The next day, the same thing happened again. And the next, and the next. Crowds began to gather along the river, anticipating the next rescue. Finally after almost a week of these rescues had happened, the fisherman walked away from the crowd and his latest rescue.
“Wait,” the crowd shouted, “You can't go! What about the next victim?” The fisherman turned to the crowd and said, “I'm going upstream to find the son of a gun that keeps pushing these people in!”
FOCUS churches have learned to go upstream to the source of the problem, with the addition of advocacy to good works. You've learned the need to challenge the system that produces the problems: the gap between the very rich and the very poor, the economic systems that reward a few at the expense of the many.
Many of you know exactly what Martin Luther King Jr was talking about when he said, “I never intend to adjust myself to economic conditions that take necessities from the many to give luxuries to the few.”
The time is now to call on our business and political leaders to fashion solutions that attack the roots of the problem. We need to stop forcing the poor out of their homes due to what some like to call “urban removal.”
We need to stop expecting people to lie on $16,000 a year, if they could ever find full-time work. We need to stop warehousing non-violent criminals; we need to stop simply chasing people off the streets and out of the public places and thinking we've done anything at all useful.
Unbridled capitalism gives way to unbridled greed and here we are, still maintaining a “temporary feeding program” almost 50 years later. It's time for all people of faith to go upstream.
We need the moral courage to listen to the intention of God for humanity as Jesus proclaims it in Luke 4.
Some of this is very challenging to those of us who are not among the poor, the marginalized, the oppressed or the imprisoned of our society. It is threatening to contemplate turning upside down the economic structures from which we might benefit in some way.
It's one thing to say everyone deserves a living wage, it's another to budget such a living wage for those we employ, isn't it?
Jesus sometimes made the physically blind see, but he – and we – also have the more difficult task of encouraging the spiritually blind to open their eyes to the truth of the gospel.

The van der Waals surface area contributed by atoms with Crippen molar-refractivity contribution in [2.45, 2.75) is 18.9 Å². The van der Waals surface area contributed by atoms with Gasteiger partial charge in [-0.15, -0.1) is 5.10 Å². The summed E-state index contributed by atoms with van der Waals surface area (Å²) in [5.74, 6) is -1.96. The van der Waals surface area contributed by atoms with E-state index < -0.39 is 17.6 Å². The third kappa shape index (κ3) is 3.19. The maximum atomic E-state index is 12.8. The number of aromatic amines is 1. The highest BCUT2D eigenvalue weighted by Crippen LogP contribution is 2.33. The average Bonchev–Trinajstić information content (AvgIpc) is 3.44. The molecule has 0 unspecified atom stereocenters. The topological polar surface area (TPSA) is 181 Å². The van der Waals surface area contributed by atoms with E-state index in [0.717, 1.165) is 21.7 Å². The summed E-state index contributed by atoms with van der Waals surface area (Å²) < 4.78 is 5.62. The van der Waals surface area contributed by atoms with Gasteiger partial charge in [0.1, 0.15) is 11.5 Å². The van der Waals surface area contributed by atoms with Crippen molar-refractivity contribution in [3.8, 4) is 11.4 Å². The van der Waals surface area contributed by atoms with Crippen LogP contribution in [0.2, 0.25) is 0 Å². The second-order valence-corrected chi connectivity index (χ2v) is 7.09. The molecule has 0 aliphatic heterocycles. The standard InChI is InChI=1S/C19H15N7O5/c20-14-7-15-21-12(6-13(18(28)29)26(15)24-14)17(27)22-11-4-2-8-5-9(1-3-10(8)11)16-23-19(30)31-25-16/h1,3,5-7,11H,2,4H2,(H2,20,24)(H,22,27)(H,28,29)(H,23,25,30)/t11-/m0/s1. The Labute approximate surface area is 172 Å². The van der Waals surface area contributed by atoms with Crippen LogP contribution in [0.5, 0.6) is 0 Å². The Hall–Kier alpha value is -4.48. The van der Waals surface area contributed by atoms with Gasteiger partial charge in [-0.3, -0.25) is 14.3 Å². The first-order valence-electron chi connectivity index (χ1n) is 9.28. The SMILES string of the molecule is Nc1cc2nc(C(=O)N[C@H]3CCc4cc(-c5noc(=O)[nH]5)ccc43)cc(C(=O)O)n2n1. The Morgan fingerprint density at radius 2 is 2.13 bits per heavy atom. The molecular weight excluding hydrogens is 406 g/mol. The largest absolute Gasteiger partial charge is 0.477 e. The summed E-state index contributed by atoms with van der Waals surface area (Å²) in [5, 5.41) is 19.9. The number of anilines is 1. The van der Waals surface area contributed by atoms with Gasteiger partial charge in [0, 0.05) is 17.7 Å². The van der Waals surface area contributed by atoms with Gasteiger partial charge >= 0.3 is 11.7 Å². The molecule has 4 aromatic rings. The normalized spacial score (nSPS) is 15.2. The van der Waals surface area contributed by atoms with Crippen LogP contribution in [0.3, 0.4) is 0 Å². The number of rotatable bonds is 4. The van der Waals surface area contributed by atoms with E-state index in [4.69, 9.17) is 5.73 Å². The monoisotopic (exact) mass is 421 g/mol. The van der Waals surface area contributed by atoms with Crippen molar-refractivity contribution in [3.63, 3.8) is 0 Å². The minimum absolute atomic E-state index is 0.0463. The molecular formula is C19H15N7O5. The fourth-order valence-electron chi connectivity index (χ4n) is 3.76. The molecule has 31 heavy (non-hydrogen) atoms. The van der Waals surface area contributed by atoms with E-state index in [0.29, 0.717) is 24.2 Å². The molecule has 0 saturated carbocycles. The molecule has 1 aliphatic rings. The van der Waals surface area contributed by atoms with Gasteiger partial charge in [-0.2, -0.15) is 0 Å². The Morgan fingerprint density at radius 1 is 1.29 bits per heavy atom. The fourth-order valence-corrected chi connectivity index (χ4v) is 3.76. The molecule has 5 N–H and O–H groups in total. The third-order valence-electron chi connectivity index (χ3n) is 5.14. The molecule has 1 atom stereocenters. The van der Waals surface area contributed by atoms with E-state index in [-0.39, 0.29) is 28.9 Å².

Could we walk into our churches on Sunday and proclaim “The Spirit of the Lord is upon me” – or us? Can we name our purpose so boldly as Jesus did?
“The Purpose-driven Life has been called the bestselling non-fiction hardback in publishing history by Publishers Weekly. It's sold more than 32 million copies. (And it's just out in a new edition.) Warren founded Saddleback Church in 1980 with his wife, Kay. In addition to a 120-acre campus in Lake Forest, CA, the church has ten satellite campuses in Southern California and three international campuses.
(Personally, it sounds to me like he has an “edifice complex!”)
Warren obviously knows a lot. But in his book, he doesn't know the purpose that drove Jesus. Despite dozens and dozens of quotes from the Bible and a stated desire to help Christians discover their purpose, Warren never quotes from our scripture this morning.
He seems not to know the purpose that drove Jesus. And therefore, he doesn't know the purpose that should drive all those who would dare to call themselves followers of Jesus.
Since writing that book, Warren has shown some movement in the right direction, starting ministries to the poor, the mentally ill and those with HIV.
Still, he can't resist engaging in silly doctrinal battles such as defending creationism, and saying things like “The model of marriage has remained unchanged in all cultures for last 5000 years.” He simply hasn't read his Bible if he believes there's only one model of marriage in the Good Book. These doctrinal battles are NOT good news for the poor and oppressed.
There's a gap between Warren's intentions and his actual product. Barbara Cawthorne Crafton recognizes the gap between how things are today (or were back in Jesus' time) and the songs that Jesus and his mother and Hannah sing: songs of healing and justice and all things made right. But “Scripture,” she says, “is much more full of hope than of journalism. All political ideas live in the human imagination before they become flesh in the human community. So it is with all prophecy.”
The important thing, she says, is to “remember how we first received the messianic hope in the Gospel of Luke: justice and healing for those who suffer illness and wrong… Today we understand this hope to be not only about God's agency, but about our own.” (Luke, Feasting on the Gospels, Vol I)
The message of Jesus is our message. The purpose that drove Jesus is the purpose that drives us, even today:
The Spirit of the Lord is upon US.
God has anointed US
to bring good news to the poor.
God has sent US
to proclaim release to the captives;
recovery of sight to the blind
and to let the oppressed go free!